An English Christian named Margaret E. Barber greatly influenced Watchman Nee.  When she read Ezekiel 44:9-26, it talked about some Levites wandering away from God; thus, they could only serve in the temple.  But the sons of Zadok never left God’s sanctuary, so God allowed them to serve Him.  When Margaret read this story, she knelt and prayed that she was willing to be a person serving God forever and not serving only in the temple.  Watchman Nee told this story with the hope that fellow believers would grow in their spiritual lives, have a deeper relationship with God, and serve Him in the Holy of Holies.

It’s in the Holy of Holies that one serves God.  There is no natural light in the Holy of Holies.  No one can see what you’ve done. It’s just like when you pray behind closed doors at home, seeking to serve God every day. No one would know how much work you have done for God. You also can’t see how much you have achieved.  But God knows because you are serving God Himself. Serving Him in the Holy of Holies is mainly to become a friend of God, have fellowship with Him and intercede for people.  Serving God in the Holy of Holies represents the highest spiritual life.

The ministry in the sanctuary is divided into several layers.  The descendants of the Levites, the Kohathites, were responsible for carrying the things in the sanctuary, including the ark, etc.  Although they served in the sanctuary, they directly helped the priests (Aaron and his sons)  in serving God.  The Gershonites and Merarites were closer to the outer courtyard. They were responsible for carrying the things in the outer courtyard of the tabernacle.

Aaron and Zadok were also Levites.  But not all Levites could serve God in the Holy of Holies.  Many Levites, such as the Kohathites, Gershonites, and Merarites, served in the temple of God and the chosen people of God on different stages.

Aaron and the high priest, who served God in the Holy of Holies, represent our closeness and fellowship with God in the spirit.  The Levites, who served in the sanctuary,  lit the lamps, replaced the bread of the Presence, and burned the incense.  The work at this stage represents the cleansing work in the soul.  The Levites who served the Israelites in the outer courtyard were mainly preparing the sacrifices such as the herds and the flocks,  which represents the cleansing of sin in our flesh.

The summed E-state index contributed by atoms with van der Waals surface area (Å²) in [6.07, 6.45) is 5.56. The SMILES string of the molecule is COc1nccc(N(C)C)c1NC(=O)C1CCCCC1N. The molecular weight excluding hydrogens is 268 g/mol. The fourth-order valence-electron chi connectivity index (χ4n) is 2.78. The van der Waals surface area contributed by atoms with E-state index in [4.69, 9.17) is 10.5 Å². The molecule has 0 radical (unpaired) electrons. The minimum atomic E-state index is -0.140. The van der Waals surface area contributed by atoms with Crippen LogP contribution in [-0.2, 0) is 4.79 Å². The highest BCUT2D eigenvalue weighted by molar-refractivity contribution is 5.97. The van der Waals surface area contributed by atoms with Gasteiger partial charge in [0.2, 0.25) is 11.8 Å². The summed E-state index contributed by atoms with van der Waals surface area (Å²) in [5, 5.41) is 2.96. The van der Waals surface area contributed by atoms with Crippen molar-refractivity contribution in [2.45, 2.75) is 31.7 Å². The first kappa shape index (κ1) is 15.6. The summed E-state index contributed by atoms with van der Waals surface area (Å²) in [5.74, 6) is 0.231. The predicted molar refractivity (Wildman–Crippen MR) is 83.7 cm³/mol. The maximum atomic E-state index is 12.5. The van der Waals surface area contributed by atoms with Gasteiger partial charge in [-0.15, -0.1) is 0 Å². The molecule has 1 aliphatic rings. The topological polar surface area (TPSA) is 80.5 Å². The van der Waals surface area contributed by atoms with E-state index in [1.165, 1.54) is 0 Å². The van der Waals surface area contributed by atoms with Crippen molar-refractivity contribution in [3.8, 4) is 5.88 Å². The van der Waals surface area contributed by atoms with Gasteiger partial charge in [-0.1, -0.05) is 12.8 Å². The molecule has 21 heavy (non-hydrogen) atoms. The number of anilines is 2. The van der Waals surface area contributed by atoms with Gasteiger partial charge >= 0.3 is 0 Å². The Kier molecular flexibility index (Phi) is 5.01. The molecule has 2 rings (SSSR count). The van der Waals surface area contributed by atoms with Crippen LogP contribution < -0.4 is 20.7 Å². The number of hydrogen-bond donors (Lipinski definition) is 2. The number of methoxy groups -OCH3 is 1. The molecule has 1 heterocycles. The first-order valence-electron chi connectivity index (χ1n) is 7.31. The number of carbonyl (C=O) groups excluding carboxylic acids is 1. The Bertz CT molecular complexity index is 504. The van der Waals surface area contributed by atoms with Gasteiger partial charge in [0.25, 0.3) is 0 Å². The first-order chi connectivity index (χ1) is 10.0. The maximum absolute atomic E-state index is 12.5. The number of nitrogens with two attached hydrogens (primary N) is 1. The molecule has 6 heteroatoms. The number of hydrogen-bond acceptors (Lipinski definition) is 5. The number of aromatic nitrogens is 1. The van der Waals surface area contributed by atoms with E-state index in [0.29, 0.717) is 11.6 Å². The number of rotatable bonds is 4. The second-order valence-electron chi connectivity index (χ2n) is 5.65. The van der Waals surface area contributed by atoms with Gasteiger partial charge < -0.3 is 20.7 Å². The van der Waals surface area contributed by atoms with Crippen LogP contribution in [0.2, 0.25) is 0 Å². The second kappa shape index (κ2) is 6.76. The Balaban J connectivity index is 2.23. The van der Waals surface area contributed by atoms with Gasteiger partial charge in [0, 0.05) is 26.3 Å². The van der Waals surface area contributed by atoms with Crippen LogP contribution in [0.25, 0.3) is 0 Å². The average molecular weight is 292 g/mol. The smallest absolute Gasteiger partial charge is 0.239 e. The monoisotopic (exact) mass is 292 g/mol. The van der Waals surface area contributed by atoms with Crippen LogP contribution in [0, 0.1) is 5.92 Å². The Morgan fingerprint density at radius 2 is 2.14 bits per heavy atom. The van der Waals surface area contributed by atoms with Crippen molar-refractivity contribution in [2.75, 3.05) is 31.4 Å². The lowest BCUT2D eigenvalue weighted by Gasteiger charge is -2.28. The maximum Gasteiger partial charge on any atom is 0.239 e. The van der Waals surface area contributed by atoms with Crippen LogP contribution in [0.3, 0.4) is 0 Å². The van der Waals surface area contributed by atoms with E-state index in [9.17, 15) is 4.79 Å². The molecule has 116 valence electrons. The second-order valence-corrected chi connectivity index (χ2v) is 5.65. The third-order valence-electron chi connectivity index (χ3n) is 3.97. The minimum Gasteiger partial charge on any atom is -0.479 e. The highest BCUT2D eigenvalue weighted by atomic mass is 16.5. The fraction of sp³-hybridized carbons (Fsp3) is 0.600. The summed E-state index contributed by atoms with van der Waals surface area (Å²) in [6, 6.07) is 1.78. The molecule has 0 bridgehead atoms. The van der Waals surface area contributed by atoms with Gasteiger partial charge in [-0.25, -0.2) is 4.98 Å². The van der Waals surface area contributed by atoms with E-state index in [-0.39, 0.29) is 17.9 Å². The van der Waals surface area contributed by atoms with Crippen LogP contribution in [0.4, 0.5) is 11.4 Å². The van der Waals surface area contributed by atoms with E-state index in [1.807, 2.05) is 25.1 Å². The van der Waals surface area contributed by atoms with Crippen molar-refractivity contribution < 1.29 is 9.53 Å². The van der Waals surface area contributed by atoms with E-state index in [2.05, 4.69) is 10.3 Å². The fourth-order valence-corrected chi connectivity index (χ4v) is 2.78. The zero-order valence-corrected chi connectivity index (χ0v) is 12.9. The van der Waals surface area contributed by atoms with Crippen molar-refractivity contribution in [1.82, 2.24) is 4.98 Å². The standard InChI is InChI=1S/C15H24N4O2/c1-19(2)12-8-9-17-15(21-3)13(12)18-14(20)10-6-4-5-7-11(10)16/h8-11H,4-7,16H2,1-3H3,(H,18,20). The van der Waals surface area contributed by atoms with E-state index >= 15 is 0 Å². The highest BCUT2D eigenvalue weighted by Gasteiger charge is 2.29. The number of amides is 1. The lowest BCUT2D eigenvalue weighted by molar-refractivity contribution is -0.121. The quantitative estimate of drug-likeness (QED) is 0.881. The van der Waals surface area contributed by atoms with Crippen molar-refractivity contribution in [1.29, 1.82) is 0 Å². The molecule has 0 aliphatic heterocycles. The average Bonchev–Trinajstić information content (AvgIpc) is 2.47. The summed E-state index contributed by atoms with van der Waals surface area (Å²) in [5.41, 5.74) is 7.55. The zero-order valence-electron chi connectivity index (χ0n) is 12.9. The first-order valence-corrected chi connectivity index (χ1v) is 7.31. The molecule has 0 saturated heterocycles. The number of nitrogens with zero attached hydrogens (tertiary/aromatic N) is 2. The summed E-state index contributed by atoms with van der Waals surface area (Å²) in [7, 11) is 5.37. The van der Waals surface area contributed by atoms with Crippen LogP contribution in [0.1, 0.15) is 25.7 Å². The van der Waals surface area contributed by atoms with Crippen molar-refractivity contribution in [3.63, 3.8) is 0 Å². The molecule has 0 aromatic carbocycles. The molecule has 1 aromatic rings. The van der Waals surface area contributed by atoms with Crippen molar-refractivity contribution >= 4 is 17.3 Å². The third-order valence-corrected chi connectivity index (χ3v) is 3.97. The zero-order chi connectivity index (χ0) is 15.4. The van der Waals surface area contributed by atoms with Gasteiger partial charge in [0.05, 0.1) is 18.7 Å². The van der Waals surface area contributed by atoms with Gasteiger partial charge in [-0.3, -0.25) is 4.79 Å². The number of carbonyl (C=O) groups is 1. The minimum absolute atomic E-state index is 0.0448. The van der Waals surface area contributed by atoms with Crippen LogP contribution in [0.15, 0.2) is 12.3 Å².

Therefore, the different services in the Holy of Holies, sanctuary, and the outer courtyard represent the spiritual life and spiritual service of Christians in three different stages.  Most people’s spiritual life and spiritual service are in the outer courtyard.  The service in the outer courtyard isn’t bad, because many people are needed to preach the gospel and testify of the redemption of Jesus Christ. Outer courtyard people will also help unbelievers prepare sacrifices, which include a repentant heart and a broken spirit (Psalm 51), dedicated to God so that they can be cleansed from their sins and please God. But this does not mean that preaching the gospel or serving in the outer courtyard is enough.

In addition to allowing Christians to preach the gospel and bring people to salvation, God also calls us to enter His holiness and glory, and participate in the divine nature (2 Peter 1:3-4, NIV).  So, in addition to dealing with sins, we also have to undergo changes in the soul. For example, Romans 12:1 (NIV) Let us offer our bodies as a living sacrifice and pleasing to God, which is our reasonable service.  Verse 2 goes on to say, “Do not conform to the pattern of this world but be transformed by the renewing of your mind. Then you will be able to test and approve what God’s will is—his good, pleasing, and perfect will.” “Renewing of your mind” is specially mentioned here. It is a change and sanctification of the soul.